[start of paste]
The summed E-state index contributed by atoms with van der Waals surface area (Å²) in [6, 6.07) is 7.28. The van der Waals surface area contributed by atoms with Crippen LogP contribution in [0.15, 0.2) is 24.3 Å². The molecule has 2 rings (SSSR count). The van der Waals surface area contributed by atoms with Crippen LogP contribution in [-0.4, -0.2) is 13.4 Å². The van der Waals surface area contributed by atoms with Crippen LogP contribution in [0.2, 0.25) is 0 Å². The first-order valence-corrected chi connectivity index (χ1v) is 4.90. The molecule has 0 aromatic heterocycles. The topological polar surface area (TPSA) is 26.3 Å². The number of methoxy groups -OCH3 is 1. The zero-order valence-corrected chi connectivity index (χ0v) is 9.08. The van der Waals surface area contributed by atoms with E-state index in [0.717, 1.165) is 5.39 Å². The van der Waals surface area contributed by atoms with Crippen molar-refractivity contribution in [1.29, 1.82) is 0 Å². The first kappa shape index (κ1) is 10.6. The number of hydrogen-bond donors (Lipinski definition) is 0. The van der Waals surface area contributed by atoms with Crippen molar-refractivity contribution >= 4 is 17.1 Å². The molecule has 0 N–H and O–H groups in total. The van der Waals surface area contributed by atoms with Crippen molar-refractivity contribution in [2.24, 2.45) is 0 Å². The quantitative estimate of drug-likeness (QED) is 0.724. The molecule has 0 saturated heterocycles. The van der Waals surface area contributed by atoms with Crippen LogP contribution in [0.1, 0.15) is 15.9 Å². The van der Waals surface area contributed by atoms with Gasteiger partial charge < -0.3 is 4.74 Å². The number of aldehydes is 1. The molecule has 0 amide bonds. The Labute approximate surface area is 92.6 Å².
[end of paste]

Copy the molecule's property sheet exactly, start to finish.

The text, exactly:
The summed E-state index contributed by atoms with van der Waals surface area (Å²) in [6, 6.07) is 7.28. The van der Waals surface area contributed by atoms with Crippen LogP contribution in [0.15, 0.2) is 24.3 Å². The molecule has 2 rings (SSSR count). The van der Waals surface area contributed by atoms with Crippen LogP contribution in [-0.4, -0.2) is 13.4 Å². The van der Waals surface area contributed by atoms with Crippen LogP contribution in [0.2, 0.25) is 0 Å². The first-order valence-corrected chi connectivity index (χ1v) is 4.90. The molecule has 0 aromatic heterocycles. The topological polar surface area (TPSA) is 26.3 Å². The number of methoxy groups -OCH3 is 1. The zero-order valence-corrected chi connectivity index (χ0v) is 9.08. The van der Waals surface area contributed by atoms with E-state index in [0.717, 1.165) is 5.39 Å². The van der Waals surface area contributed by atoms with Crippen molar-refractivity contribution in [1.29, 1.82) is 0 Å². The first kappa shape index (κ1) is 10.6. The number of hydrogen-bond donors (Lipinski definition) is 0. The van der Waals surface area contributed by atoms with Crippen molar-refractivity contribution >= 4 is 17.1 Å². The molecule has 0 N–H and O–H groups in total. The van der Waals surface area contributed by atoms with Crippen molar-refractivity contribution in [2.24, 2.45) is 0 Å². The quantitative estimate of drug-likeness (QED) is 0.724. The molecule has 0 saturated heterocycles. The van der Waals surface area contributed by atoms with Crippen LogP contribution in [0.1, 0.15) is 15.9 Å². The van der Waals surface area contributed by atoms with Gasteiger partial charge < -0.3 is 4.74 Å². The number of aldehydes is 1. The molecule has 0 amide bonds. The Labute approximate surface area is 92.6 Å².